I wrote on this in my book and I think people slightly misunderstood what I was driving at. I'm afraid that I see no prospect of any description of getting a referendum in the next two or three years – London is never going to allow the problems of Brexit to be compounded by the potential of Scotland leaving. So the question is what would make Westminster agree to another referendum? It's important to be clear that there is almost literally no way to compel this – Westminster is sovereign and the only way it can be forced is through a majority vote in the House of Commons. Scotland alone can't create the circumstances where that is possible. People then say that a majority at Holyrood is enough. But it's important to be clear-headed about what that means – a majority at Holyrood is enough to ASK for another referendum, but a contrary majority at Westminster is all that is needed to say No. People assume they won't do this, that they will recognise the democratic right of Holyrood. I am more sceptical – there are lots of plausible reasons for ignoring Holyrood over this. So then people say 'but if there is another election and the outcome is a majority of parties which stand on a manifesto commitment to another referendum…'. That increases the pressure, but a majority of parties standing in Westminster on a manifesto commitment NOT to have a referendum can immediately counteract that. And there is always the argument that people voted for all the other manifesto commitments and that it's impossible to know which was decisive. My suggestion (I know this is almost certain not to happen) is that if the 2021 Scottish Election was turned into a single-issue election by indy-supporting parties or coalitions calling for a referendum in October 2021, it would be very, very hard not to see that as a rock-solid democratic mandate for another vote. It's just worth noting that Westminster is still entirely free to reject that. What I'm arguing is that we may need to choreograph some means of making a refusal to grant a second referendum as as big a constitutional crisis as possible. The stronger and more unequivocal the mandate, the better. As for models to respond to the gaps in the case – have a look at the currency paper we published and the debt liability paper we'll publish probably at the end of this week. Both are full of case studies and examination of international practice and precedent. I'm just going to repeat that our frustration that no-one is doing this is precisely what has led us to just push forward and do it. (I'd very much wanted to coordinated this collectively and collegiately rather than doing it unilaterally. But things just haven't worked out that way…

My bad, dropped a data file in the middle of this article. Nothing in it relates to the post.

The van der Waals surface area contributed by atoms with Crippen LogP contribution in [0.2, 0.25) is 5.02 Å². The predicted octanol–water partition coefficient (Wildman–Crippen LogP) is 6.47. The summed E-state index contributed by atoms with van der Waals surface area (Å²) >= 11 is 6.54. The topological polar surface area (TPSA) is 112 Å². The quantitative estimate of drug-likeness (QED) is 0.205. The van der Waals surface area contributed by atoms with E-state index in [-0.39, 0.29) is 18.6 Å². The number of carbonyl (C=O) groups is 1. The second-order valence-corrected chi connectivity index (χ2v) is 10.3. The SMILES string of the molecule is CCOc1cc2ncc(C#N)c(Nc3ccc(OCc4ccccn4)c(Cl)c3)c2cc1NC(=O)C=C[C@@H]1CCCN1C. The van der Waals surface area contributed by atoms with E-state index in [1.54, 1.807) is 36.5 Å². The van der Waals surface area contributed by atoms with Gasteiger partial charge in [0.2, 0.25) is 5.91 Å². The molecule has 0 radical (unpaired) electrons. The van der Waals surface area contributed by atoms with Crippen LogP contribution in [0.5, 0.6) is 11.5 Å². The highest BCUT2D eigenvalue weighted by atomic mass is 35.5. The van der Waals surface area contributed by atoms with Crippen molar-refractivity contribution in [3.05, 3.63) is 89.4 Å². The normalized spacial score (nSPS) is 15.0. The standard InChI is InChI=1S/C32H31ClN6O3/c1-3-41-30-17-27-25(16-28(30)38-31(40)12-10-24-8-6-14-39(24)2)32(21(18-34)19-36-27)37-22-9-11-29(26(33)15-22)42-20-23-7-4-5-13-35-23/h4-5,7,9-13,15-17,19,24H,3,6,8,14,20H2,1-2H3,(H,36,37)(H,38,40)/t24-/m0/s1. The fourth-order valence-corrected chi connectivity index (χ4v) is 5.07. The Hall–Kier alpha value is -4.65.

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Q: Amanda Burgauer